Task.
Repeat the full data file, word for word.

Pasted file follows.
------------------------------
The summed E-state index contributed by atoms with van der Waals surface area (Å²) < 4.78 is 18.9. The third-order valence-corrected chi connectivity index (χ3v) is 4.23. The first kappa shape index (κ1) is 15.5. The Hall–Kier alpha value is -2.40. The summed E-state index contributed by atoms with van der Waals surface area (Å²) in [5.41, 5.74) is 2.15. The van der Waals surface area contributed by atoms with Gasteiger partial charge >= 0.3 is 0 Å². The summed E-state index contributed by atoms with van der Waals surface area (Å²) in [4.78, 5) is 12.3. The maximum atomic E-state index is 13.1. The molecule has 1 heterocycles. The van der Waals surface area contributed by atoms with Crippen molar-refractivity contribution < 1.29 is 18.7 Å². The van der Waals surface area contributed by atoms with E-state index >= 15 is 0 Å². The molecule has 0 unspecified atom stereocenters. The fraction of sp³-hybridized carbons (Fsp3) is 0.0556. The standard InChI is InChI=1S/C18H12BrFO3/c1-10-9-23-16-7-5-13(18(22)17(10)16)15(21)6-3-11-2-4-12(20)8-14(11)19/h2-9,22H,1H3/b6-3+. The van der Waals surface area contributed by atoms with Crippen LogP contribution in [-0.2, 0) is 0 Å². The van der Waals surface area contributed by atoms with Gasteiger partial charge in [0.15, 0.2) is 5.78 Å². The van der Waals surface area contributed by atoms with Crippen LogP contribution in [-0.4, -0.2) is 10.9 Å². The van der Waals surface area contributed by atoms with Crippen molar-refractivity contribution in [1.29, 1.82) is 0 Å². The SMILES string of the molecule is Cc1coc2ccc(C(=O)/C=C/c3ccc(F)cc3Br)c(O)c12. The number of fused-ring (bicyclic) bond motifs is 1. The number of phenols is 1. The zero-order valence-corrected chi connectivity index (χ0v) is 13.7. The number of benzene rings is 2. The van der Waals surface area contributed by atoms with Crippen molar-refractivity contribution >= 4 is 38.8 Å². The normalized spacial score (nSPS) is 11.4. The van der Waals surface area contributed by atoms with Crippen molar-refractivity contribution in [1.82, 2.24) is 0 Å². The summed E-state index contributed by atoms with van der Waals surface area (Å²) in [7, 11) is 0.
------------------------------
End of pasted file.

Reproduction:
The summed E-state index contributed by atoms with van der Waals surface area (Å²) < 4.78 is 18.9. The third-order valence-corrected chi connectivity index (χ3v) is 4.23. The first kappa shape index (κ1) is 15.5. The Hall–Kier alpha value is -2.40. The summed E-state index contributed by atoms with van der Waals surface area (Å²) in [5.41, 5.74) is 2.15. The van der Waals surface area contributed by atoms with Gasteiger partial charge >= 0.3 is 0 Å². The summed E-state index contributed by atoms with van der Waals surface area (Å²) in [4.78, 5) is 12.3. The maximum atomic E-state index is 13.1. The molecule has 1 heterocycles. The van der Waals surface area contributed by atoms with Crippen molar-refractivity contribution < 1.29 is 18.7 Å². The van der Waals surface area contributed by atoms with E-state index >= 15 is 0 Å². The molecule has 0 unspecified atom stereocenters. The fraction of sp³-hybridized carbons (Fsp3) is 0.0556. The standard InChI is InChI=1S/C18H12BrFO3/c1-10-9-23-16-7-5-13(18(22)17(10)16)15(21)6-3-11-2-4-12(20)8-14(11)19/h2-9,22H,1H3/b6-3+. The van der Waals surface area contributed by atoms with Crippen LogP contribution in [-0.2, 0) is 0 Å². The van der Waals surface area contributed by atoms with Gasteiger partial charge in [0.15, 0.2) is 5.78 Å². The van der Waals surface area contributed by atoms with Crippen LogP contribution in [-0.4, -0.2) is 10.9 Å². The van der Waals surface area contributed by atoms with Crippen molar-refractivity contribution in [1.29, 1.82) is 0 Å². The SMILES string of the molecule is Cc1coc2ccc(C(=O)/C=C/c3ccc(F)cc3Br)c(O)c12. The number of fused-ring (bicyclic) bond motifs is 1. The number of phenols is 1. The zero-order valence-corrected chi connectivity index (χ0v) is 13.7. The number of benzene rings is 2. The van der Waals surface area contributed by atoms with Crippen molar-refractivity contribution >= 4 is 38.8 Å². The normalized spacial score (nSPS) is 11.4. The van der Waals surface area contributed by atoms with Crippen molar-refractivity contribution in [1.82, 2.24) is 0 Å². The summed E-state index contributed by atoms with van der Waals surface area (Å²) in [7, 11) is 0.